The power of soul force
Tee II, Gary D.
Thesis (M.A.L.S.)--Georgetown University, 2009.; Includes bibliographical references.; Text (Electronic thesis) in PDF format. This thesis is an analysis of the Gandhian philosophy of Satyagraha and how this philosophy has evolved since Gandhi's assassination. This thesis endeavors to answer the question: How is it possible that a philosophy of strict non-violence be practiced in our modern world if our contemporary, global culture is dominated by war and violence? This thesis first analyzes three key facets or dimensions of Gandhi's character that led to the birth, essential nature, and success of Satyagraha: Gandhi's adroit use of the media to further his cause, Gandhi's "military" structure of Satyagraha as a "corps" without the violence and, finally, Gandhi's willingness to sacrifice self or his fellow soldiers as acceptable human losses, not unlike traditional soldiers in a war, to further his campaign. The discussion then turns to a comparative analysis of two separate Satyagraha campaigns: a campaign in South Africa during the infancy of this philosophy and a campaign in India during the maturity of this philosophy. In Chapter V, there is an analysis of Martin Luther King, Jr. as an American Satyagrahi who began to actively practice Satyagraha seven years after Gandhi's assassination. It is concluded that King was successful and innovative in his practice of Satyagraha during the American Civil Rights movement. In Chapter VI, there is an analysis of His Holiness the 14th Dalai Lama as a Tibetan Satyagrahi who has practiced Satyagraha since his early life in an effort to achieve Tibetan independence from the Chinese government. It is concluded that His Holiness the 14th Dalai Lama is successful in his contemporary practice of Satyagraha and that His Holiness has adapted the philosophy to suit the needs of the Tibetan people in an unprecedented manner. In Chapter VII, a short commentary is offered confirming the adaptability and relative value of practicing the philosophy of Satyagraha in a modern world dominated by war and violence.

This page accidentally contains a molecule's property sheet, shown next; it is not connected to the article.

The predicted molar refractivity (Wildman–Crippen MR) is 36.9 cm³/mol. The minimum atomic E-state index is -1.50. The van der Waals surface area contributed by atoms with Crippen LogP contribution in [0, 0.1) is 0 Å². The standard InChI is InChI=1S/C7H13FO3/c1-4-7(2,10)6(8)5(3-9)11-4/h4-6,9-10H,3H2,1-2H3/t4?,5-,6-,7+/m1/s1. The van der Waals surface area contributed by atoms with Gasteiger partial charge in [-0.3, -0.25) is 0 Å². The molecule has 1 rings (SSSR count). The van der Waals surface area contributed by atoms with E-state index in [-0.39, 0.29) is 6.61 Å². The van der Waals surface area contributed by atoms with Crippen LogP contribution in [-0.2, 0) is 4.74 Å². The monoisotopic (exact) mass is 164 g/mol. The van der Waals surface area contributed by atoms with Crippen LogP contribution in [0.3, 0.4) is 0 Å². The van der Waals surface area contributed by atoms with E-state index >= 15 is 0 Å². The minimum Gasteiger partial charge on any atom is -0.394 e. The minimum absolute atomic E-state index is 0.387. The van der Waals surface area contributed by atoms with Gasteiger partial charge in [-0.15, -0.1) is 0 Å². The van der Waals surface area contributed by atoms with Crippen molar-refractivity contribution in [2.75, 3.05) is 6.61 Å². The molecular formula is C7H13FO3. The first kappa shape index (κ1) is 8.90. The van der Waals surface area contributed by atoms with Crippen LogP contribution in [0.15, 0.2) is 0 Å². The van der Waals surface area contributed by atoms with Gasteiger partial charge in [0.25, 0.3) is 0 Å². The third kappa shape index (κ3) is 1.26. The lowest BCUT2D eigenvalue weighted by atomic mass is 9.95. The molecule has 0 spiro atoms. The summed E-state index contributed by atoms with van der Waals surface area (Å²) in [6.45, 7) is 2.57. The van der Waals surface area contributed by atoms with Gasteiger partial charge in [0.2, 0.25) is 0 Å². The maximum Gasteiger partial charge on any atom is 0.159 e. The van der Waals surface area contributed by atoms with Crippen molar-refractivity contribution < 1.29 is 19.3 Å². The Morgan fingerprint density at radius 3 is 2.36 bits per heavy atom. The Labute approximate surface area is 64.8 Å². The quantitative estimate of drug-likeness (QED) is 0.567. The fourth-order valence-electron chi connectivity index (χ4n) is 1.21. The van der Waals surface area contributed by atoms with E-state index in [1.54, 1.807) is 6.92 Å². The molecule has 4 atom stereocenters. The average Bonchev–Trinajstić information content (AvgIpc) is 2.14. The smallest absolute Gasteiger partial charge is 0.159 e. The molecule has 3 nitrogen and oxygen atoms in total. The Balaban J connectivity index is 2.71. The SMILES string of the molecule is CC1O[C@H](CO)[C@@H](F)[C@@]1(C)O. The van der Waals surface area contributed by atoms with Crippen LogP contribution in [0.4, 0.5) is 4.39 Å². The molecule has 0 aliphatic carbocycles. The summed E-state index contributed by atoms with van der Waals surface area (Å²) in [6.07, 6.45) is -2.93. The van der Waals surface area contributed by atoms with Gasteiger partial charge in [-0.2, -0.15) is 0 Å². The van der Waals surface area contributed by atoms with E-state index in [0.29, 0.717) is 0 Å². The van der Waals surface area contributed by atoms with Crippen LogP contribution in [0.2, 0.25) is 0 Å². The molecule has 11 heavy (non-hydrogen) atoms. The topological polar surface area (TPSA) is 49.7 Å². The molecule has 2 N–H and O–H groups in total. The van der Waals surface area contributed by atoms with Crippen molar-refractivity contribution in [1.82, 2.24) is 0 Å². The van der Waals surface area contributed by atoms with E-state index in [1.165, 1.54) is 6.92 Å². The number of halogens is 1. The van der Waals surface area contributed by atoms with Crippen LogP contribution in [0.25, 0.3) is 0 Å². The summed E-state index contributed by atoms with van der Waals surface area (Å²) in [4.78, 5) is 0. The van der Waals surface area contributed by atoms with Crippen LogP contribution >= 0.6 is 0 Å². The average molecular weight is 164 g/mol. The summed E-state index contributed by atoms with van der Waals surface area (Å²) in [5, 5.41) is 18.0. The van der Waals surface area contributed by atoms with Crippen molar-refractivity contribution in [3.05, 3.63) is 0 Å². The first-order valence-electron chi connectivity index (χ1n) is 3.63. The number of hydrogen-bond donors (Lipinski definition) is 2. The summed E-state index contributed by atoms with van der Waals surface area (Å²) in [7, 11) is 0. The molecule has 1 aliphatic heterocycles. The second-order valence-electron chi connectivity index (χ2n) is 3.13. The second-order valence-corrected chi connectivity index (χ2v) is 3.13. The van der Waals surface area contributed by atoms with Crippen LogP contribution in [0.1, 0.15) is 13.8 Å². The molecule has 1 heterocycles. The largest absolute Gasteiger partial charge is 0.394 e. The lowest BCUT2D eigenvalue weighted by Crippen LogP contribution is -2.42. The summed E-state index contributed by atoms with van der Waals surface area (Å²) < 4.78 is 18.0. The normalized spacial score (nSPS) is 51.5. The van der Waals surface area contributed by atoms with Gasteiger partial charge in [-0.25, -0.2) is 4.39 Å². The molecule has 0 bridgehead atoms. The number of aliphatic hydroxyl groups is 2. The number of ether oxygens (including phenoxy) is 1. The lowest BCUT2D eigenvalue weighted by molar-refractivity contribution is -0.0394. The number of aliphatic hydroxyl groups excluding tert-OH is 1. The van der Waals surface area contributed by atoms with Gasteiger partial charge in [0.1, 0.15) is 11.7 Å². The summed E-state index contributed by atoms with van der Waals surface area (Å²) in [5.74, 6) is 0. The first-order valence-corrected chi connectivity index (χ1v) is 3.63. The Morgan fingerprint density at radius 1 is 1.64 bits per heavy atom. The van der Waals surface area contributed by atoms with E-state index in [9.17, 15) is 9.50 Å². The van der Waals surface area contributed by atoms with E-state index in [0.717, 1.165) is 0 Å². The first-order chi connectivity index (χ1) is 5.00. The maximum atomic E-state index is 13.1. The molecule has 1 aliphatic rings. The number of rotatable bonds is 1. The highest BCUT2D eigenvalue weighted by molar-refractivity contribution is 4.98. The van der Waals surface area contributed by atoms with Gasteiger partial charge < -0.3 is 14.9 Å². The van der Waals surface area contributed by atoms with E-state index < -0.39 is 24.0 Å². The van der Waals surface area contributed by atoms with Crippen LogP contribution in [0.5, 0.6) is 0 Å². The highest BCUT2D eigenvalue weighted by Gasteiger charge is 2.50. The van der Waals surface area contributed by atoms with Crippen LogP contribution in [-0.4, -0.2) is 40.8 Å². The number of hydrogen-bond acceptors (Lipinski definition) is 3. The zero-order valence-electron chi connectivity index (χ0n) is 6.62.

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Watts, Gary L. (1991-05-08)
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